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129

Airlines have a pricing strategy known as "yield management" or "revenue management" - they charge less for some seats than others, and expect these seats to be bought a long time in advance. They know that only a certain percentage of their customers are able to buy seats well in advance, and that those customers wouldn't fly if they couldn't get ...


108

"Sir/Ma'am, no thank you." or "Sir/Ma'am, I am not interested." Followed by (if needed) "Sir/Ma'am, I am sorry, but I specifically requested and was given this seat. I am not willing to change to another seat for any reason. Perhaps someone else might wish to help you."


68

The other answers are excellent, and correct. I wanted to share a few extra ideas because you specifically said: Do note that I am very shy and submissive in public. I also am a shy person that's, for various reasons, done a lot of travelling on my own. What I always say to myself is: You'll never see any of these people ever again. And that ...


66

Short answer: No, you will not get such a discount. Longer answer: For any significantly-sized airliner, the commodity they have to sell you is floor space in the cabin, not weight. If you're occupying one seat of the same size, you're costing the airline almost exactly the same as someone who weighs twice what you do. Let's consider some numbers: ...


61

Maybe not exactly the answer to your question, but according to this site (see Section XIV, Chapter 71, HS code 7108131000), Russia imposes a 20% customs duty on the importation of gold bars. So unless you have 5.3 million rubles on hand to pay the customs duty (or can break off a fifth of the bar), expect the customs officers to hold on to your gold bar ...


60

Short answer: Yes, it appears you can, I wouldn't. Longer answer. I certainly can't find anything that would prevent you from doing so, there's similar threads over on FlyerTalk and Yahoo! Answers where people come to the same conclusion. Additionally there's at least one case of it actually happening. However, as noted it those threads and the comments, ...


55

That bag would show orange color on an x-ray machine which is the color for organic material (on most machines) and it would be very obvious even between layers of clothing which are also organic but would show a different shade(powder bag would be a very dark shade of orange). If I looked at your bag for a fraction of a second I would most likely pull it ...


53

As a flight attendant for years, NO, no one tips flight attendants. Flight attendants are usually paid very well, and in some cases, very very well. They are usually paid per hour in addition to a basic salary and many bonuses for having layovers out of town and other stuff. Tipping them would be considered offensive and an insult in most airlines anyway. ...


53

Yes, if aircraft safety or your personal safety requires it, you will be asked to sit down and close your safety belt. That is true for all aircraft and any time of the year. Maybe they will allow you a bit more leeway because they understand that prayer is important for you, but if you do not belt in when it is dangerous, they endanger all passengers, ...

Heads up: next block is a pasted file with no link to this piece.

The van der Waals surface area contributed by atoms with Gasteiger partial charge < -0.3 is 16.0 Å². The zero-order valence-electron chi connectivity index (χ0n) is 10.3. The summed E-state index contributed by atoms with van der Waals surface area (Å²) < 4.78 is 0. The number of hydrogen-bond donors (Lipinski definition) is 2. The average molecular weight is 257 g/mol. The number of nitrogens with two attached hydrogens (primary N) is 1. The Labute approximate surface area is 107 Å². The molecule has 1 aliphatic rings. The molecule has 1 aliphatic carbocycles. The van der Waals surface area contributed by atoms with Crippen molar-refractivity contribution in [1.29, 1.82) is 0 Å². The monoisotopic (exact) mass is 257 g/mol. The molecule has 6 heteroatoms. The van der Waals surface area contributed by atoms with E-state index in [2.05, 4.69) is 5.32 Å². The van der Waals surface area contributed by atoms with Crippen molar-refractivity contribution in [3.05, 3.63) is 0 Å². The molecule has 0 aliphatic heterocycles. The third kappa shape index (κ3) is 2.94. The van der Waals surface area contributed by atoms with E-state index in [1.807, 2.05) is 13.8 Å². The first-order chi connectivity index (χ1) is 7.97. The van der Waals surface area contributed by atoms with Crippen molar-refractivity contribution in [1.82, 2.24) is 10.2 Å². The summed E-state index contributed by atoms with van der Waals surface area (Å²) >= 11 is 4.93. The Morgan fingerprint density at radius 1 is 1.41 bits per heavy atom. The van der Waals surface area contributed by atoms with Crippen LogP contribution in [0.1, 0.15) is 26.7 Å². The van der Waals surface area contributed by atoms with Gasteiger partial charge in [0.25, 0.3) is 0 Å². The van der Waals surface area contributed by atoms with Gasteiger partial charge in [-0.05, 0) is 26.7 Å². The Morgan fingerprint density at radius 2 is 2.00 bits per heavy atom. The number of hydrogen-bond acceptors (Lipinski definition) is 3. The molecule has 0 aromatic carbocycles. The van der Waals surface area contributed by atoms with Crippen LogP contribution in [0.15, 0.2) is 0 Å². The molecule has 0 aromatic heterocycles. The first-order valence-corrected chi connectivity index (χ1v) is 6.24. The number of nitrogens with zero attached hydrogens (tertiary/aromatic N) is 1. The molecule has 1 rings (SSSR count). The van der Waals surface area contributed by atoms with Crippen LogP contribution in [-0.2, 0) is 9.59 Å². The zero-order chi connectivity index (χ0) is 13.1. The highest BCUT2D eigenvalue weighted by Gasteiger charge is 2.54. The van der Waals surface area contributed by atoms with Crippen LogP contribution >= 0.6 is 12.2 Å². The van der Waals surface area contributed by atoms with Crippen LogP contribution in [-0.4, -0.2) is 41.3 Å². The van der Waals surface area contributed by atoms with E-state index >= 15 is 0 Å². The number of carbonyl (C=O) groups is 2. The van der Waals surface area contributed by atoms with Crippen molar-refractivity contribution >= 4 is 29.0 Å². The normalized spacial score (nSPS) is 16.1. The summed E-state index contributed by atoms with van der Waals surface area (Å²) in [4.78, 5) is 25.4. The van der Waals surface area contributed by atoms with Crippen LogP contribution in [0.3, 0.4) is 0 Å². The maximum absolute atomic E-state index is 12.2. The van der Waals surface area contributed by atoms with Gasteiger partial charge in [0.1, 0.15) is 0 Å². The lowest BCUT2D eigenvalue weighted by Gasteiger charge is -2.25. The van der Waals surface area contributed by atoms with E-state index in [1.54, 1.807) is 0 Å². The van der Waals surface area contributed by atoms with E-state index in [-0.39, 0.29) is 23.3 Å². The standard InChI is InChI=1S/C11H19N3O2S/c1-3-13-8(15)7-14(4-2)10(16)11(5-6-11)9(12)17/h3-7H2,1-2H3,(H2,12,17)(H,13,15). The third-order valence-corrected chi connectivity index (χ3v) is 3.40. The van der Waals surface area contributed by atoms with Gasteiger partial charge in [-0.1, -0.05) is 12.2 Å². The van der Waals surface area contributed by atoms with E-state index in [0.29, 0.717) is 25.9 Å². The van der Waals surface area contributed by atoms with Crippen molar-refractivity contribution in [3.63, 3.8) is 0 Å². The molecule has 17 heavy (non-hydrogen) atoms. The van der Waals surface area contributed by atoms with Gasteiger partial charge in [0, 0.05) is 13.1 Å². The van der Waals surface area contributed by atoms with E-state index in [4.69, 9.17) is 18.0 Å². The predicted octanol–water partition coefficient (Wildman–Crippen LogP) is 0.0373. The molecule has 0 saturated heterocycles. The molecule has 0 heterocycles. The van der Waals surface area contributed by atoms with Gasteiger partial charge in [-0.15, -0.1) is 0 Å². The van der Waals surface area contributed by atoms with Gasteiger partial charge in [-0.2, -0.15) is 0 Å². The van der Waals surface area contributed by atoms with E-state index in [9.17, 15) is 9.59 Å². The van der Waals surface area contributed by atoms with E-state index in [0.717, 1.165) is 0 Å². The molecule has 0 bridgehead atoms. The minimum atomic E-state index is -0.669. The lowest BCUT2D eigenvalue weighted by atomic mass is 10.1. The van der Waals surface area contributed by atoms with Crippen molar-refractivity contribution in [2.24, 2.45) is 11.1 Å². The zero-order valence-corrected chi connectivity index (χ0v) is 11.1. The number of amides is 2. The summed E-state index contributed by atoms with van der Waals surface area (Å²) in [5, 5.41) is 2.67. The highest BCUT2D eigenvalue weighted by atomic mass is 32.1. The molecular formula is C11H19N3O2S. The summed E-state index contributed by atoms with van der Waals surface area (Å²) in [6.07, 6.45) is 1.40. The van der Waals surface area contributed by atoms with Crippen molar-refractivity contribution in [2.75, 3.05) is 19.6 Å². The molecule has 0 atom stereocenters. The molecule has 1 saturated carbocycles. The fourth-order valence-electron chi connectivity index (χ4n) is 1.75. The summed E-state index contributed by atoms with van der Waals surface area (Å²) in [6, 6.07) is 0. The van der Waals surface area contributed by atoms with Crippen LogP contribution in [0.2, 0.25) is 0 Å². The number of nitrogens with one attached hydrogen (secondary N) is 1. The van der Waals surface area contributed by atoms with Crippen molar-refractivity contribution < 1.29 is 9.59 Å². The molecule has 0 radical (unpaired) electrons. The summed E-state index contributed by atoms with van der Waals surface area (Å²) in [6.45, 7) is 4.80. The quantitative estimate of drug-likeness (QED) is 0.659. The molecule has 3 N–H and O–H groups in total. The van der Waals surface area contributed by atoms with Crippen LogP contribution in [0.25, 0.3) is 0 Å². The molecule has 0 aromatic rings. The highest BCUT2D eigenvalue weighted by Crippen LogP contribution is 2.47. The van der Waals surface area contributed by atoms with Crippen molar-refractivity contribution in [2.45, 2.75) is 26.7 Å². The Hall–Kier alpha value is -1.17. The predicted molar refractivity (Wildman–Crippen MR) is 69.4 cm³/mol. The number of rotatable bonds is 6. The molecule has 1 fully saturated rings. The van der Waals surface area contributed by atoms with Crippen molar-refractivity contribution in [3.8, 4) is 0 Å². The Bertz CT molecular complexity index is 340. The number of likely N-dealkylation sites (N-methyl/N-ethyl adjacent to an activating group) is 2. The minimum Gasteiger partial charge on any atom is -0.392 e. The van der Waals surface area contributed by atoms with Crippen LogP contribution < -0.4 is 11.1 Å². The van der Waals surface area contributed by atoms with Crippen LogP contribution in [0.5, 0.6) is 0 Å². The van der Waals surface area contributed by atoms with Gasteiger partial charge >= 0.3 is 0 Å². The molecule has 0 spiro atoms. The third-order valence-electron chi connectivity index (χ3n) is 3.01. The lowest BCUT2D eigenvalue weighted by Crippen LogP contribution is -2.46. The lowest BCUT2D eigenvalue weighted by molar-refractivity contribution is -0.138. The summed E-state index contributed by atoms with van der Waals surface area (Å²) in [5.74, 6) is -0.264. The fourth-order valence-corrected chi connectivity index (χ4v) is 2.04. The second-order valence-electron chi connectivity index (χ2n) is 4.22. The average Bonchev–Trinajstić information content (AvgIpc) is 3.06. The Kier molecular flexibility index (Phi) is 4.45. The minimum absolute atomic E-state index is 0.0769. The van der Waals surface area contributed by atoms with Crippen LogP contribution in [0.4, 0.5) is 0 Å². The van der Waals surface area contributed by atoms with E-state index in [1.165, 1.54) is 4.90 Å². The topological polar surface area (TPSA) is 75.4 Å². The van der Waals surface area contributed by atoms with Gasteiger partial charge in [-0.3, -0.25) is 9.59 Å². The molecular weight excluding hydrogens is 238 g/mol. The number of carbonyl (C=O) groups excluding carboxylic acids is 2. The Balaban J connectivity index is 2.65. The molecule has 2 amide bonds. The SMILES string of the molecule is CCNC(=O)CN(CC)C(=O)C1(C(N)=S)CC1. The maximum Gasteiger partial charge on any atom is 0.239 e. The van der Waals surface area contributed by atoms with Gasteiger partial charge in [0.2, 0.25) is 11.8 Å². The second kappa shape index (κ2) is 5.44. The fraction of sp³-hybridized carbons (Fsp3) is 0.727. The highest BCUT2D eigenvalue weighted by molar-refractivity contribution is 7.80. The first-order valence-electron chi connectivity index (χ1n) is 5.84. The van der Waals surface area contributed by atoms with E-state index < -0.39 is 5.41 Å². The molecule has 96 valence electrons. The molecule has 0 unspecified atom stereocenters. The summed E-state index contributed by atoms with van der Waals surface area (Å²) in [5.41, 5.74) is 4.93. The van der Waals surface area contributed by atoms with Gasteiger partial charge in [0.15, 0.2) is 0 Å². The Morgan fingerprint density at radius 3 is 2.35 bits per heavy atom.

52

It is allowed, I have personally seen a passenger who booked a seat for a bag. I then asked the passenger and he said it was gold. I was an operating flight attendant. I also do not recall any rules regarding prohibiting gold onboard, (from an aviation point of view) unless it was in the shape of a knife I assume. Just check with the airline you are flying ...


44

You're fortunate enough to have never hit really bad turbulence. Although injuries from turbulence are rare they do happen. And from the FAA page: Why is it important to follow these safety regulations? Consider this: In nonfatal accidents, in-flight turbulence is the leading cause of injuries to airline passengers and flight attendants. Each ...


44

Outside of an emergency evacuation or similarly dire situation, I cannot think of any reason why a civil authority would ban a person from purchasing multiple seats. After all, it is not uncommon for people to purchase an additional seat to carry items like musical instruments or pets, or because they do not fit into a single seat. In consideration of this, ...


44

Given that some airlines even give you a complimentary pyjama when flying in first class I'd say that it would be perfectly legal for you to wear one on the plane regardless of which class you're flying in. Worst case scenario you'll get some looks from other passengers. Go ahead and fly comfortable.


43

It depends on where you are and how you're travelling. If you need to pass through customs then the baggage collection area is typically closed to all but travellers, so requires forethought and an outlay of a flight to gain access. However in some circumstances, i.e. domestic flights, definitely in Australia and the U.S. amongst others, the statement is ...


43

Generally speaking, "yes". A BA aircraft is registered in the UK and therefore is covered by the UK laws. Under the UK law it's an offence not to obey the order of the flight crew while on the aircraft. Specifically, this is covered by the Air navigation order 2009, section 142(c): A person must not while in an aircraft ... (c) intentionally interfere ...


41